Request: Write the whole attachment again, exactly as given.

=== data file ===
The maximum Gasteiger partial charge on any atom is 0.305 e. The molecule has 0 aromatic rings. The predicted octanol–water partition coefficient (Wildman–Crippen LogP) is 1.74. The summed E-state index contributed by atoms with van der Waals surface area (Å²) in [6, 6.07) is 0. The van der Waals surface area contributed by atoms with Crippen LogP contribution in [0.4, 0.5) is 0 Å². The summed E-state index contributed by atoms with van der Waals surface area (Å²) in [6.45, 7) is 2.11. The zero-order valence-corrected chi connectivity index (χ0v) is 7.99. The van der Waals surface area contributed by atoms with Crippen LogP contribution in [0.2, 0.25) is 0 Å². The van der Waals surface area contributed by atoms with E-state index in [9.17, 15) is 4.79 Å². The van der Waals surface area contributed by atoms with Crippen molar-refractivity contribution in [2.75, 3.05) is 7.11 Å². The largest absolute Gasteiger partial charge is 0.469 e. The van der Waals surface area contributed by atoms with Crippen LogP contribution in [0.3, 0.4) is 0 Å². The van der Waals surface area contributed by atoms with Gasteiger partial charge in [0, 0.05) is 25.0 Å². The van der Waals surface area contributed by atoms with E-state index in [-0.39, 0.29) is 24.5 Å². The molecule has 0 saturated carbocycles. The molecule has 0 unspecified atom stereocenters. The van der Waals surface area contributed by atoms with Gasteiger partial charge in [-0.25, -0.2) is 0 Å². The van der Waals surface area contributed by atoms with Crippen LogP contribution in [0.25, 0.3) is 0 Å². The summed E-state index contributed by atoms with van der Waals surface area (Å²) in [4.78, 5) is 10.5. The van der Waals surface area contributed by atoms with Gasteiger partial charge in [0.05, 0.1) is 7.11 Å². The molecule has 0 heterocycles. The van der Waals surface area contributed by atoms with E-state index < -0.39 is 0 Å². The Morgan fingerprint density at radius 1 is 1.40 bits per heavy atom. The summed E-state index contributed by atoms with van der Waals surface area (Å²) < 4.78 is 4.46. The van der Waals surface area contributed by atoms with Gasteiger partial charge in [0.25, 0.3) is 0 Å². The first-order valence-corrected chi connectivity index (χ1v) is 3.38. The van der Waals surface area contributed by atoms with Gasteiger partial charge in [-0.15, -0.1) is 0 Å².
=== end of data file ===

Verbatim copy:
The maximum Gasteiger partial charge on any atom is 0.305 e. The molecule has 0 aromatic rings. The predicted octanol–water partition coefficient (Wildman–Crippen LogP) is 1.74. The summed E-state index contributed by atoms with van der Waals surface area (Å²) in [6, 6.07) is 0. The van der Waals surface area contributed by atoms with Crippen LogP contribution in [0.4, 0.5) is 0 Å². The summed E-state index contributed by atoms with van der Waals surface area (Å²) in [6.45, 7) is 2.11. The zero-order valence-corrected chi connectivity index (χ0v) is 7.99. The van der Waals surface area contributed by atoms with Crippen LogP contribution in [0.2, 0.25) is 0 Å². The van der Waals surface area contributed by atoms with E-state index in [9.17, 15) is 4.79 Å². The van der Waals surface area contributed by atoms with Crippen molar-refractivity contribution in [2.75, 3.05) is 7.11 Å². The largest absolute Gasteiger partial charge is 0.469 e. The van der Waals surface area contributed by atoms with Crippen LogP contribution in [0.3, 0.4) is 0 Å². The van der Waals surface area contributed by atoms with Gasteiger partial charge in [0, 0.05) is 25.0 Å². The van der Waals surface area contributed by atoms with E-state index in [-0.39, 0.29) is 24.5 Å². The molecule has 0 saturated carbocycles. The molecule has 0 unspecified atom stereocenters. The van der Waals surface area contributed by atoms with Gasteiger partial charge in [-0.25, -0.2) is 0 Å². The van der Waals surface area contributed by atoms with Crippen LogP contribution in [0.25, 0.3) is 0 Å². The summed E-state index contributed by atoms with van der Waals surface area (Å²) in [4.78, 5) is 10.5. The van der Waals surface area contributed by atoms with Gasteiger partial charge in [0.05, 0.1) is 7.11 Å². The molecule has 0 heterocycles. The van der Waals surface area contributed by atoms with E-state index < -0.39 is 0 Å². The Morgan fingerprint density at radius 1 is 1.40 bits per heavy atom. The summed E-state index contributed by atoms with van der Waals surface area (Å²) < 4.78 is 4.46. The van der Waals surface area contributed by atoms with Gasteiger partial charge in [0.25, 0.3) is 0 Å². The first-order valence-corrected chi connectivity index (χ1v) is 3.38. The van der Waals surface area contributed by atoms with Gasteiger partial charge in [-0.15, -0.1) is 0 Å².